The Vietnam War is a complex subject, and a college student could spend a whole semester on the simple basics. I tried several methods of relaying the information I learned in my class on the Vietnam War, and finally settled on a mish mash of terms in a loose chronological order.

Indochina- Collective name for Vietnam, Cambodia, Laos, and Thailand; the group of countries located between the superpowers of China, the most populated country, and India, the second most populous.

Brief history to get you acquainted

Trieu Da- An ancient Southern Chinese warlord, often likened to King Arthur, who gave the name of Nam Viet, or “southern waters,” to the land, thereby beginning the official Vietnam history.

Han Dynasty-Annexed Vietnam as a province of China and enslaved her people in order to produce rice.

Trung sisters-Both were widowed when a Chinese official had their husbands executed. They rallied the aristocrats, who in turn rallied the peasants to fight for freedom in 40 AD. Though they were successful, the Trung sisters committed suicide in a river when the Chinese came back 20 years later. Unlike most countries, Vietnam has not underestimated its women, and credit them with daring and cleverness, a fact which the US did not account for.

Kublai Khan- A fearsome Mongol warlord who attempted a 13th century invasion. The Vietnamese used the mountains along with guerrilla-style warfare as a defense. The Khan, who was able to conquer most of the world, couldn’t handle Vietnam. He tried to invade 3 times, and was unsuccessful in each. This is where the Vietnamese tested their medal and learned how to defend themselves.

Ming Dynasty-Invaded again, this time for rice, tusks, gems, and other ores. The Chinese tried to impose their culture by making the children attend Chinese schools, as well as forcing all of the people to wear Chinese clothing.

Ly Thuong-Wrote the Vietnamese Declaration of Independence

Le Loi- Much beloved hero of the Vietnamese people, he was often portrayed as a fisherman who caught a magical sword in his net. He was really a frustrated Vietnamese aristocrat, who went to the mountains in 1418 and proclaimed himself the, “prince of pacification,” and rallied his fellow countrymen for the ousting of the Chinese.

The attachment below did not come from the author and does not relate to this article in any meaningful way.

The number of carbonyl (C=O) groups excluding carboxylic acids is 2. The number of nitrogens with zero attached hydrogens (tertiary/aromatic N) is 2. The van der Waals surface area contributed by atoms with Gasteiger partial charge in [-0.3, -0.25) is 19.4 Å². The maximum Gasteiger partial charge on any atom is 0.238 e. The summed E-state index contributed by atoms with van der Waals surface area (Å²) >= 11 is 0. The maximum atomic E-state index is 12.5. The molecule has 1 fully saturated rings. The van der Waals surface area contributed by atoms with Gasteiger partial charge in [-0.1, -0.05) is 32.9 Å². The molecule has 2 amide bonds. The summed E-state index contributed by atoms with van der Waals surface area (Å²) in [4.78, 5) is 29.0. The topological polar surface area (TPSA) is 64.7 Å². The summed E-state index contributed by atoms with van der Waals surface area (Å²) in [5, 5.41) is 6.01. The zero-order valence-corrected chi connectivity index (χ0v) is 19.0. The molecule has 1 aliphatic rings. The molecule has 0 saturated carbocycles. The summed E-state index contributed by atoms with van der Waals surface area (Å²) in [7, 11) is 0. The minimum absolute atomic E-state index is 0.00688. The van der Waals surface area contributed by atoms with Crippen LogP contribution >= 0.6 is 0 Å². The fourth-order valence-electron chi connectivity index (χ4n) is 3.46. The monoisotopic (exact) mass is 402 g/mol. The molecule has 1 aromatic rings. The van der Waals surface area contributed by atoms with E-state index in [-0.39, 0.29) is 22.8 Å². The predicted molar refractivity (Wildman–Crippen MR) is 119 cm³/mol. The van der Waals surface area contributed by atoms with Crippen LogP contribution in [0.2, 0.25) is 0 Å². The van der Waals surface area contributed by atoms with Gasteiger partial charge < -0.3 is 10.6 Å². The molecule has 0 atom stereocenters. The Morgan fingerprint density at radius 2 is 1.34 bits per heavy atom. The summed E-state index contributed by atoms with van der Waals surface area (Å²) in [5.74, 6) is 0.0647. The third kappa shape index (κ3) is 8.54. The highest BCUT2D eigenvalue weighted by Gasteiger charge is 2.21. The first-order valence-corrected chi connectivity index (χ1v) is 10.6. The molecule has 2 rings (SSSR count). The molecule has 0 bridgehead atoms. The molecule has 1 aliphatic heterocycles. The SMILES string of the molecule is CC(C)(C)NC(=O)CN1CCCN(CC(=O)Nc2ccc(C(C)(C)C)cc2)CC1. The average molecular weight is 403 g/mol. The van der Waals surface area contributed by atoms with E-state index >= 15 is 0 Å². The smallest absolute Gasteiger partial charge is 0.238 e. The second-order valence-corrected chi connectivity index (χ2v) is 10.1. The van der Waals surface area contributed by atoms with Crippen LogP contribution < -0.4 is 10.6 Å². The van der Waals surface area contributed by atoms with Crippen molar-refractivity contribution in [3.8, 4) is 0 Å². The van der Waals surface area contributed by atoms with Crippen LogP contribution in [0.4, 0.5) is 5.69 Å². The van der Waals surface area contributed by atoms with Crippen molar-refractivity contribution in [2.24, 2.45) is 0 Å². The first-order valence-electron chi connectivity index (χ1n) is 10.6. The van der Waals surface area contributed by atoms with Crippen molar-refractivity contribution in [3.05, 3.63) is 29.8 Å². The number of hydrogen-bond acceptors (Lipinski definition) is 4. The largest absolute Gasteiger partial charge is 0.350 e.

Battle of Tot Dong- Successful battle in 1426. Le Loi was so anxious to get rid of the Chinese, he provided them with junks and horses to make their way home.

Golden Age-The time that follows Le Loi’s successful uprising. He built his capital near Hanoi, and rewarded loyals with land and public works. The Le Thanh Tong Dynasty ruled quite peacefully for the next 400 years, encouraging education and structuring Vietnam with an efficient government.

North/south split- Upon the death of the last leader from the Le Thanh Tong Dynasty, Vietnam was split between the in-laws, with the Trinh ruling the north and the Nguyen ruling the south. The Nguyen turned to France for protection.

Part Two: French Involvement

Age of Discovery- Exploring was big business in the 16th century. Magellan’s voyage cost a huge amount of money, but the spices brought back on just one ship were enough to finance the whole venture. There was a lot of money to be made by tapping into the treasures of the undiscovered world. A nation would claim foreign lands to give its ships a safe harbor, tactical advantage, bragging rights, or just to make sure no one else got there first. France settled in Vietnam, Cambodia, and Laos; only Thailand was able to retain independence. France wasn’t really happy with what Vietnam had to offer, but they were interested in a trade route to China.

Merchants- Although they tried, French merchants were not very successful in selling their products to the Vietnamese people.

Missionaries- Christian missionaries found more success, and thousands of Vietnamese were converted from the traditional Confucius religion. France was able to use the missionaries as an excuse to control Vietnam, maintaining that the missionaries were being mistreated and needed protection.